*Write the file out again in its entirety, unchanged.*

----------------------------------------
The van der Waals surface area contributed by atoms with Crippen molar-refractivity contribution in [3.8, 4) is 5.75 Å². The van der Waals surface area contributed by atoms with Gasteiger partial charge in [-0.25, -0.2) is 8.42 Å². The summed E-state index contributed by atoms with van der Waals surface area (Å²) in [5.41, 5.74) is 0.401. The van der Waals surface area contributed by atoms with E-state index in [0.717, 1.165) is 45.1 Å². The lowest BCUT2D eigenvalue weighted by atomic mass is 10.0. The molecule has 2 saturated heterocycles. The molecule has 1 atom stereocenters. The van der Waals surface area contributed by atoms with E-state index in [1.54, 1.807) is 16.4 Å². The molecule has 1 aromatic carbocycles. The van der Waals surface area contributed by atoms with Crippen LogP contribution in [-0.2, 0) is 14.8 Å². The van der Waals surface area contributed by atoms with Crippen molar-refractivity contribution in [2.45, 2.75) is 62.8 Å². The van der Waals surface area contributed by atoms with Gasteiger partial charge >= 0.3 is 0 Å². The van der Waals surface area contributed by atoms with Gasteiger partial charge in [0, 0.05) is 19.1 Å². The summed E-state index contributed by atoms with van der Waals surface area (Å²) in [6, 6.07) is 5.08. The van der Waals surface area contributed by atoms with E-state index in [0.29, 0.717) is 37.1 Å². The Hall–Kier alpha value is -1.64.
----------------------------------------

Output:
The van der Waals surface area contributed by atoms with Crippen molar-refractivity contribution in [3.8, 4) is 5.75 Å². The van der Waals surface area contributed by atoms with Gasteiger partial charge in [-0.25, -0.2) is 8.42 Å². The summed E-state index contributed by atoms with van der Waals surface area (Å²) in [5.41, 5.74) is 0.401. The van der Waals surface area contributed by atoms with E-state index in [0.717, 1.165) is 45.1 Å². The lowest BCUT2D eigenvalue weighted by atomic mass is 10.0. The molecule has 2 saturated heterocycles. The molecule has 1 atom stereocenters. The van der Waals surface area contributed by atoms with E-state index in [1.54, 1.807) is 16.4 Å². The molecule has 1 aromatic carbocycles. The van der Waals surface area contributed by atoms with Crippen LogP contribution in [-0.2, 0) is 14.8 Å². The van der Waals surface area contributed by atoms with Crippen molar-refractivity contribution in [2.45, 2.75) is 62.8 Å². The van der Waals surface area contributed by atoms with Gasteiger partial charge >= 0.3 is 0 Å². The van der Waals surface area contributed by atoms with Gasteiger partial charge in [0, 0.05) is 19.1 Å². The summed E-state index contributed by atoms with van der Waals surface area (Å²) in [6, 6.07) is 5.08. The van der Waals surface area contributed by atoms with E-state index in [0.29, 0.717) is 37.1 Å². The Hall–Kier alpha value is -1.64.